Anahid Sofian remains one of the most respected artists and teachers to emerge from the '70s Middle Eastern dance craze. Erwin Frankel's Near East Dance Festival (Town Hall)featuring her company, a few guests, and the wonderful Sharqi Orchestrawas enchanting, but Sofian's presence offered the most gratification. Perhaps I'm identifying: Both of our bodies have aged. But placing Sofian among her younger dancers not only reveals the source of their clarity; it also highlights her exalted, supple musicality. She shares her joy in music from her Armenian culture and in Turkish, Greek, North African, and Andalusian rhythms and movement, choreographing with restraint, guiding theatrical presentations with exacting care, making us see there's a lot more to "belly dancing" than shaking t&a.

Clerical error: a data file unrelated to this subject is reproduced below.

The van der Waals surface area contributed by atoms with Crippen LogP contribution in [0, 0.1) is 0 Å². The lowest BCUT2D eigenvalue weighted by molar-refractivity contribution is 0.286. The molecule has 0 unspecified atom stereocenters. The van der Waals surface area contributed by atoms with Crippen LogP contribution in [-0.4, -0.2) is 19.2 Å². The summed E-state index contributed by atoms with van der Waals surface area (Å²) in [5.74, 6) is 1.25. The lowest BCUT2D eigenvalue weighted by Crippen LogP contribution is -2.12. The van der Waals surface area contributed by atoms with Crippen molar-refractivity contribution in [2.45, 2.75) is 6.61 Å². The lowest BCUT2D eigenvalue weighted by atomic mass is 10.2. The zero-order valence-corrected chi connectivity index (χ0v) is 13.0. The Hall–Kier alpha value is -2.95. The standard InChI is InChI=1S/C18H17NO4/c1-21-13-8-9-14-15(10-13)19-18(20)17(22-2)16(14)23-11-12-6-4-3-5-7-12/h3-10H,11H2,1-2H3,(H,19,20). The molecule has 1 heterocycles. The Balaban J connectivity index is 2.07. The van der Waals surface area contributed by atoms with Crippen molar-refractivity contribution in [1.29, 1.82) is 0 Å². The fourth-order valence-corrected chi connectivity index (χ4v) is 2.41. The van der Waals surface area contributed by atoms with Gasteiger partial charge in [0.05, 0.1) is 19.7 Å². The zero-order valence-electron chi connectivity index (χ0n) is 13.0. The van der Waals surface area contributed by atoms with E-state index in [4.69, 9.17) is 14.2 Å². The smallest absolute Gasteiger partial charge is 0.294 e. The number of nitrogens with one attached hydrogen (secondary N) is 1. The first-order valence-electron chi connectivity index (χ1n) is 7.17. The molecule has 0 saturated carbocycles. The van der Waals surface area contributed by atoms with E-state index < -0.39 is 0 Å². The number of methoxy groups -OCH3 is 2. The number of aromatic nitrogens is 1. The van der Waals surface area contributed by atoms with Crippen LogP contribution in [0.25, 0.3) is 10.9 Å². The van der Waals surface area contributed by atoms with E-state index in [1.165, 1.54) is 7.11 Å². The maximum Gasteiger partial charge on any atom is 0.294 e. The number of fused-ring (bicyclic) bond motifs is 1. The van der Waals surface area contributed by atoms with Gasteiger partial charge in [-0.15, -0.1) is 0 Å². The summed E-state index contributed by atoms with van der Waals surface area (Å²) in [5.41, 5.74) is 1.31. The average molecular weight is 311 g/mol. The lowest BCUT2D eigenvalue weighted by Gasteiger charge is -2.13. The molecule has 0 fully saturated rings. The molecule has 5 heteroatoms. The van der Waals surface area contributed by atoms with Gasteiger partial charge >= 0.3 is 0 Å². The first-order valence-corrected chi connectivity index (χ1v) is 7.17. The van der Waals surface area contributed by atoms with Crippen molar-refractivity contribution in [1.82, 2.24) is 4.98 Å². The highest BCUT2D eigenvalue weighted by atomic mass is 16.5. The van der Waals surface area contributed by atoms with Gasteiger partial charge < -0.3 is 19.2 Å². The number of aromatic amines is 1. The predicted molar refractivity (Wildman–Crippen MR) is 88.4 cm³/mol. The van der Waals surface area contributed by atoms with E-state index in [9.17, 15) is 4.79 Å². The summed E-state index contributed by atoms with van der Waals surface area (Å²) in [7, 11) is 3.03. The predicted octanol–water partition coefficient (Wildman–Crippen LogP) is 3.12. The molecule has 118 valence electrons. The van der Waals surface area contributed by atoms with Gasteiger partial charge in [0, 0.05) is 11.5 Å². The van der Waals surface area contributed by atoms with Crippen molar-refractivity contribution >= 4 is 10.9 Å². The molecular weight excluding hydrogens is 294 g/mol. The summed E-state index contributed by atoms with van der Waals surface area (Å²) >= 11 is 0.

In Yara Arts Group's Circle (La MaMa), inspired by Buryat Mongolian legends and music, worlds collide, unleashing explosive energy. Modern (Western) and traditional (Eastern) elements interlock in the nuptials of two bright-eyed youngsters; heady, bawdy celebration interweaves with eerie visitations from the beyond. A stunningly beautiful work, Circle rushes at your senses, makes your heart pound, and shakes your feelings loose. I always cry at weddings, but I also laughed a good deal at this one.
Sarah Michelson and Julie Atlas Muz transformed Dixon Place into a dreamy aquatic zone decorated with dozens of Windex bottles, sponges, face towelseverything blueplastic bowls of water, and protective plastic sheets for front-row laps. Blister me, in which Michelson and Muz perform nude, has radiant, truly gutsy momentsand I don't mean just the synchronized peeing scene! Still, I left wondering if this wide-ranging active meditation on water was stream of consciousness or shtick.
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